When Glenora Distillery started production in 1990 is was the first step to Canadian single malt. There had of course already been different kinds of whiskey here but up to that point no distillery had produced in the Scottish way and used nothing but malt. This malt whisky distillery in Cape Breton had been the vision of Bruce Jardin and he had make it come real after travelling to Scotland and looking for equipment and know how.
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|Average tasting notes Tasting Notes||
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Due to cash flow problems Glenora didn’t wait until the first whisky was matured but already sold newly distilled Spirit called “Kenloch Silver”. Later a four years old bottling “Kenloch” was available in the distillery’s shop, a vatting from Glenora’s own whisky and whisky of Bowmore. The first official bottling was released in the year 2000. It was called "Glen Breton Rare" which is still today the name of Glenora’s signature brand. This whisky was eight years old, followed by 9 year old expressions in the following two years.
Since 2003 the Glen Breton Rare 10 year old is the flagship of Glenora. Matured in American oak, the aromas that can be discovered are Vanilla, pine nuts, honey, malt and green apple. The style of Glenora’s whisky often is called a Lowland-style.
A 15 year old version of the Glen Breton Rare was released in 2010 and called “Battle of the Glen”. This is a tribute to the victory over the Scottish Whisky Association SWA who fought for interdiction of using the term “Glen” in the distilleries name. This could lead to confusion because everybody took “Glen” on a whisky label as a hint to a Scottish origin. The SWA lost the law court proceedings and the distillery is still GLENora.
Glen Breton Ice 10 years old released in 2006, was the first whisky ever that was matured in ice wine casks.
A 25th anniversary release of 750 bottles was offered as “Jardin Reserve”, named after the founder Bruce Jardin who had died in 1999.
The vatting of the whisky is totally done by hands and in small batches.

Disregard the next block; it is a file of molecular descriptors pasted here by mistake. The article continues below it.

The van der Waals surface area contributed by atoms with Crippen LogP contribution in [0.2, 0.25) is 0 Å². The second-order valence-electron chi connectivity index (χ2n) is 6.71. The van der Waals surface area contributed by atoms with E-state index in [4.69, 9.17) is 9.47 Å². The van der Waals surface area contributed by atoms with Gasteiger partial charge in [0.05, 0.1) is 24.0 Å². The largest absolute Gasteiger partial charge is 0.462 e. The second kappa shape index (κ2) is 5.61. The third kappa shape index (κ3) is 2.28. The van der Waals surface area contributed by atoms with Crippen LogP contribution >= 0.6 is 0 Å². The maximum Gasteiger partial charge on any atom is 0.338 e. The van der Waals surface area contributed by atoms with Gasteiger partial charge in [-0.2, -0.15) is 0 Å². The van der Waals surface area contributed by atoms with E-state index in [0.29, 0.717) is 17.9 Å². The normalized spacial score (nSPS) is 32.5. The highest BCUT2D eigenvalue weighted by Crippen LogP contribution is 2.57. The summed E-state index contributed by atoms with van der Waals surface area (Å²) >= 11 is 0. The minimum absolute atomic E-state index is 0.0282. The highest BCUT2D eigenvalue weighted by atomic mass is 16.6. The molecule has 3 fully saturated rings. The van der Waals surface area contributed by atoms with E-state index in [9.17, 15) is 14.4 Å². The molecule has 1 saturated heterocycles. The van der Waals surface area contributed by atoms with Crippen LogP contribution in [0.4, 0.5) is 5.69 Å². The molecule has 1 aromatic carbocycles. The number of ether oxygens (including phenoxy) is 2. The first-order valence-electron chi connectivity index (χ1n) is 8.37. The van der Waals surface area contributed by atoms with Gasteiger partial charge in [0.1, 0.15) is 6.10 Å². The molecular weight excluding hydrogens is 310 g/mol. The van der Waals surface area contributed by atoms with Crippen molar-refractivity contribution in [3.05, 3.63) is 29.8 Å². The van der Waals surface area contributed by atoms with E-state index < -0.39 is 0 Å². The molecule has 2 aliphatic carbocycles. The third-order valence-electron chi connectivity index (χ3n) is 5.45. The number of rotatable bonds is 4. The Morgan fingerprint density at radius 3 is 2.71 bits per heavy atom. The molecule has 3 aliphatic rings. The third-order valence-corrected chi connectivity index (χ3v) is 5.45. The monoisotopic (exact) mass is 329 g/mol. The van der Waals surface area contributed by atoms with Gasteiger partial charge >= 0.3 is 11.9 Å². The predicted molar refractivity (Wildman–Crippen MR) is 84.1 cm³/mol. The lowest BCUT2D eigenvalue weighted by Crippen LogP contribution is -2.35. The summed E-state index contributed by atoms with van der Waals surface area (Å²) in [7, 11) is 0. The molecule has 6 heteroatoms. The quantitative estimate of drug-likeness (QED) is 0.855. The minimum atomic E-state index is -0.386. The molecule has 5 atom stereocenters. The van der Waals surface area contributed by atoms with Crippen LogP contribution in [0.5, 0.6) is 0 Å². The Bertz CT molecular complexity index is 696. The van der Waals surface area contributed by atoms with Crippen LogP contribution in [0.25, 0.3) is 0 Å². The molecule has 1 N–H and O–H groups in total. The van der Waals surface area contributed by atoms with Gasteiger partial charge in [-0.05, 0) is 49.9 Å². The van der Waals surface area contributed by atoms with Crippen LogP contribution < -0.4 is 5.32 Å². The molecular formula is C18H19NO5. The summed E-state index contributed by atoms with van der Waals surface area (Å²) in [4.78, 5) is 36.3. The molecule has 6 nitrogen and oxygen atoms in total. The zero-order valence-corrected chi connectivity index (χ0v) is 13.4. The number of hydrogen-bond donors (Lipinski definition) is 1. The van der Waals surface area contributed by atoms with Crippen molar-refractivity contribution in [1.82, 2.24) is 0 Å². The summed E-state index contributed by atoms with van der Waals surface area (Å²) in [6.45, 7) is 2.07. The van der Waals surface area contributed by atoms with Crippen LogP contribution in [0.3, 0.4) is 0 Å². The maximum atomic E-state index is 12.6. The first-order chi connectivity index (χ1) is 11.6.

Glenora and Bowmore had a strong connection from the beginning onwards and the collaboration in the first years helped the new Canadian distillery to learn and develop. Production at Glenora started very small; in the first year they only filled 20 casks. Glenora never managed to reach top level production because they always had to struggle with financial problems.
The barley that is used at Glenora is shipped to Canada from Scotland after being malted and peated. The water used here is taken from MacLellan’s Brook that flows through the distillery’s property. A lauter mash tun is used for mashing.
During 60 hours in three wooden washbacks the wash is fermented until it ends up with 8% ABV.
Two 5.600 liter pot stills had been installed by Forsyths of Rothes but they were already second handed: They formerly stood in the stillroom of Bowmore distillery on Islay. Originally a regular wash still was planned for production at Glenora but as money got tight under construction, one of the two spirit stills was taken to serve as wash still. Production could be increased to 400.000 liters with a bigger wash still. The wash backs deliver enough so that they use to do two distillation rounds at Glenora instead of one.
Distillation process, malt and style of Glenora’s whisky is Scottish and so is the style of the warehouses: They are earth floored, wooden dunnage warehouses. Slow maturation is guaranteed by the Canadian clima with temperatures going down very deep. The warehouses are not heated.
Bruce Jardin was the one to think the time for a Canadian single malt distillery had come: He travelled to Scotland to search for information and equipment to realize his plans for a distillery in Cape Breton, in the Highlands of Nova Scotia. Construction of the distillery included a warehouse and a nice pub.
Production started in 1990, but Jardin soon had to face financial problems. After reconstruction Glenora was led by Gary Widmeyer for three years, but again it changed ownership. Since 1994 the distillery is under control of Lauchie MacLean from Bedford.
The Glenora Distillery is situated in the town of Glenville, Inverness County, and is a real picturesque jewel, visited by 12.000 tourists annually. Because one focus of the distillery lies on hospitality Glenora not only has a pub, serving dishes and drinks, but also 6 chalets, built in 1997.
Guided Tours are available at Glenora from May to October and last about 25 minutes.
They leave on the hour between 9:00 am and 5:00 am daily, Sunday to Sunday